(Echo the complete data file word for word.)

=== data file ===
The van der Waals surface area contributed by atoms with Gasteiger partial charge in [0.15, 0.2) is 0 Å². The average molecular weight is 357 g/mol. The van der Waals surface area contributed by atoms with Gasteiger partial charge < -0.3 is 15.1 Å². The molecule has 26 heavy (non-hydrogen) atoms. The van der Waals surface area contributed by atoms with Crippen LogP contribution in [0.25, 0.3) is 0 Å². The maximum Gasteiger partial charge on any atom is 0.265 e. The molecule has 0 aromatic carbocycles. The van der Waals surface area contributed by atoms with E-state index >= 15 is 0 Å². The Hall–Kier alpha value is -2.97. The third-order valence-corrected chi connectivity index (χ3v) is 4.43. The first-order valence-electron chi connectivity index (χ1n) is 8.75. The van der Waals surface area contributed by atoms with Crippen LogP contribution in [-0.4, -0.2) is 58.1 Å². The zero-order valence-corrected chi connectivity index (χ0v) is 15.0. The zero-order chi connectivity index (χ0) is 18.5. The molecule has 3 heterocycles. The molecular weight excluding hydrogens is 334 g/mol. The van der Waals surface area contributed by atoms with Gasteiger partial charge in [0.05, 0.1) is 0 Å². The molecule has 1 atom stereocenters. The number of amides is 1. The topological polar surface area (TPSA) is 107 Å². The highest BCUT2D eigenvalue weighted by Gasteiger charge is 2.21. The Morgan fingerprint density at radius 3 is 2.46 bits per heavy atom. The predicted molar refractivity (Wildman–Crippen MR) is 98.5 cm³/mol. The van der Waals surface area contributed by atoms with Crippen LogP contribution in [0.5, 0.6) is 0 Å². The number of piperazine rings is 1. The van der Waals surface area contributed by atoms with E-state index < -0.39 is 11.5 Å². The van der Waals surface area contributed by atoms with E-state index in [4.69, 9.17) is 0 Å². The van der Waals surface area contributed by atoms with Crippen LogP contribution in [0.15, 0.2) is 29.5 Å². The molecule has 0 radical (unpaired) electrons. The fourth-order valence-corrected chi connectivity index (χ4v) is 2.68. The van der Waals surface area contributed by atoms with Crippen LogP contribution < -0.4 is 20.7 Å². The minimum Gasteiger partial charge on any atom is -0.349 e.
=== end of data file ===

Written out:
The van der Waals surface area contributed by atoms with Gasteiger partial charge in [0.15, 0.2) is 0 Å². The average molecular weight is 357 g/mol. The van der Waals surface area contributed by atoms with Gasteiger partial charge < -0.3 is 15.1 Å². The molecule has 26 heavy (non-hydrogen) atoms. The van der Waals surface area contributed by atoms with Crippen LogP contribution in [0.25, 0.3) is 0 Å². The maximum Gasteiger partial charge on any atom is 0.265 e. The molecule has 0 aromatic carbocycles. The van der Waals surface area contributed by atoms with E-state index >= 15 is 0 Å². The Hall–Kier alpha value is -2.97. The third-order valence-corrected chi connectivity index (χ3v) is 4.43. The first-order valence-electron chi connectivity index (χ1n) is 8.75. The van der Waals surface area contributed by atoms with Crippen LogP contribution in [-0.4, -0.2) is 58.1 Å². The zero-order valence-corrected chi connectivity index (χ0v) is 15.0. The zero-order chi connectivity index (χ0) is 18.5. The molecule has 3 heterocycles. The molecular weight excluding hydrogens is 334 g/mol. The van der Waals surface area contributed by atoms with Gasteiger partial charge in [0.05, 0.1) is 0 Å². The molecule has 1 atom stereocenters. The number of amides is 1. The topological polar surface area (TPSA) is 107 Å². The highest BCUT2D eigenvalue weighted by Gasteiger charge is 2.21. The Morgan fingerprint density at radius 3 is 2.46 bits per heavy atom. The predicted molar refractivity (Wildman–Crippen MR) is 98.5 cm³/mol. The van der Waals surface area contributed by atoms with Crippen LogP contribution in [0.5, 0.6) is 0 Å². The number of piperazine rings is 1. The van der Waals surface area contributed by atoms with E-state index < -0.39 is 11.5 Å². The van der Waals surface area contributed by atoms with E-state index in [4.69, 9.17) is 0 Å². The van der Waals surface area contributed by atoms with Crippen LogP contribution in [0.15, 0.2) is 29.5 Å². The molecule has 0 radical (unpaired) electrons. The fourth-order valence-corrected chi connectivity index (χ4v) is 2.68. The van der Waals surface area contributed by atoms with Crippen LogP contribution < -0.4 is 20.7 Å². The minimum Gasteiger partial charge on any atom is -0.349 e.